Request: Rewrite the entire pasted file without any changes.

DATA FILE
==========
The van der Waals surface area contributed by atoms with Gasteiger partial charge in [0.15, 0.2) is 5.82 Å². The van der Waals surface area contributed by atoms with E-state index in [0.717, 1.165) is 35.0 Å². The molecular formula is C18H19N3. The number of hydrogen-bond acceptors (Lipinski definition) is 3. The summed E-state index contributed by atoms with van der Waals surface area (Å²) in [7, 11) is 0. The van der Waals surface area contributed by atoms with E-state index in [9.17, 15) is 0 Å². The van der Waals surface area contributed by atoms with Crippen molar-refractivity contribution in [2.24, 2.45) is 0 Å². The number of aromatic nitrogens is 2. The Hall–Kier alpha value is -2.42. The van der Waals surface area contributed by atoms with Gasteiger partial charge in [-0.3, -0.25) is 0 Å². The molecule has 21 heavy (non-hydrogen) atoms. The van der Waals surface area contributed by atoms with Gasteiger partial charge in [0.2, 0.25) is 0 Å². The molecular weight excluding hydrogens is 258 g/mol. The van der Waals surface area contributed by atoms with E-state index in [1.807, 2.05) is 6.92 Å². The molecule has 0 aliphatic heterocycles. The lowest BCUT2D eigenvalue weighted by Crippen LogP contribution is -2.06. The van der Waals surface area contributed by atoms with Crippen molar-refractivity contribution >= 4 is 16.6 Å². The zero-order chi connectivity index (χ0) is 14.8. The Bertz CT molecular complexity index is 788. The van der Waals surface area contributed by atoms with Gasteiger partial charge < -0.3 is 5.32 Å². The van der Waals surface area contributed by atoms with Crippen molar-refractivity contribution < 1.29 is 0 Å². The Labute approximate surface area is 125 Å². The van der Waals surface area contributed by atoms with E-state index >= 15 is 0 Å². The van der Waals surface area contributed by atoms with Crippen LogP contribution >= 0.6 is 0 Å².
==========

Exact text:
The van der Waals surface area contributed by atoms with Gasteiger partial charge in [0.15, 0.2) is 5.82 Å². The van der Waals surface area contributed by atoms with E-state index in [0.717, 1.165) is 35.0 Å². The molecular formula is C18H19N3. The number of hydrogen-bond acceptors (Lipinski definition) is 3. The summed E-state index contributed by atoms with van der Waals surface area (Å²) in [7, 11) is 0. The van der Waals surface area contributed by atoms with E-state index in [9.17, 15) is 0 Å². The van der Waals surface area contributed by atoms with Crippen molar-refractivity contribution in [2.24, 2.45) is 0 Å². The number of aromatic nitrogens is 2. The Hall–Kier alpha value is -2.42. The van der Waals surface area contributed by atoms with Gasteiger partial charge in [-0.3, -0.25) is 0 Å². The molecule has 21 heavy (non-hydrogen) atoms. The van der Waals surface area contributed by atoms with Gasteiger partial charge in [0.2, 0.25) is 0 Å². The molecular weight excluding hydrogens is 258 g/mol. The van der Waals surface area contributed by atoms with E-state index in [1.807, 2.05) is 6.92 Å². The molecule has 0 aliphatic heterocycles. The lowest BCUT2D eigenvalue weighted by Crippen LogP contribution is -2.06. The van der Waals surface area contributed by atoms with Crippen molar-refractivity contribution >= 4 is 16.6 Å². The zero-order chi connectivity index (χ0) is 14.8. The Bertz CT molecular complexity index is 788. The van der Waals surface area contributed by atoms with Gasteiger partial charge < -0.3 is 5.32 Å². The van der Waals surface area contributed by atoms with Crippen molar-refractivity contribution < 1.29 is 0 Å². The Labute approximate surface area is 125 Å². The van der Waals surface area contributed by atoms with E-state index >= 15 is 0 Å². The van der Waals surface area contributed by atoms with Crippen LogP contribution >= 0.6 is 0 Å².